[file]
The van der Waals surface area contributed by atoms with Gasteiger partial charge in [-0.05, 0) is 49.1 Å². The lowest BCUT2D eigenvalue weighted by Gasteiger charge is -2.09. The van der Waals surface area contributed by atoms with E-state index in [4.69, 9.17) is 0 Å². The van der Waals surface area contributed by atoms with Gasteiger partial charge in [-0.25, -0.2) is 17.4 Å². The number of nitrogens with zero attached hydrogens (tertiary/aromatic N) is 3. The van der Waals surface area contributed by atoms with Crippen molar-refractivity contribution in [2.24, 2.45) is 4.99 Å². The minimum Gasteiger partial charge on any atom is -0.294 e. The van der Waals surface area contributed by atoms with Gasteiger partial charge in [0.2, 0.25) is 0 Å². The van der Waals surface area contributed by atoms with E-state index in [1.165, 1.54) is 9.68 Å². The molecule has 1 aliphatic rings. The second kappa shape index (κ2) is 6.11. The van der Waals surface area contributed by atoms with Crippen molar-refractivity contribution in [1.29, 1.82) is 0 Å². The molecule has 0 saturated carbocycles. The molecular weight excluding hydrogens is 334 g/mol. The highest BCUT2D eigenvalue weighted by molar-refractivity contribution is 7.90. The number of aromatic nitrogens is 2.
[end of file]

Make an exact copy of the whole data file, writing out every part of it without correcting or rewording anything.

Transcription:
The van der Waals surface area contributed by atoms with Gasteiger partial charge in [-0.05, 0) is 49.1 Å². The lowest BCUT2D eigenvalue weighted by Gasteiger charge is -2.09. The van der Waals surface area contributed by atoms with E-state index in [4.69, 9.17) is 0 Å². The van der Waals surface area contributed by atoms with Gasteiger partial charge in [-0.25, -0.2) is 17.4 Å². The number of nitrogens with zero attached hydrogens (tertiary/aromatic N) is 3. The van der Waals surface area contributed by atoms with Crippen molar-refractivity contribution in [2.24, 2.45) is 4.99 Å². The minimum Gasteiger partial charge on any atom is -0.294 e. The van der Waals surface area contributed by atoms with Gasteiger partial charge in [0.2, 0.25) is 0 Å². The van der Waals surface area contributed by atoms with E-state index in [1.165, 1.54) is 9.68 Å². The molecule has 1 aliphatic rings. The second kappa shape index (κ2) is 6.11. The van der Waals surface area contributed by atoms with Crippen molar-refractivity contribution in [1.29, 1.82) is 0 Å². The molecule has 0 saturated carbocycles. The molecular weight excluding hydrogens is 334 g/mol. The highest BCUT2D eigenvalue weighted by molar-refractivity contribution is 7.90. The number of aromatic nitrogens is 2.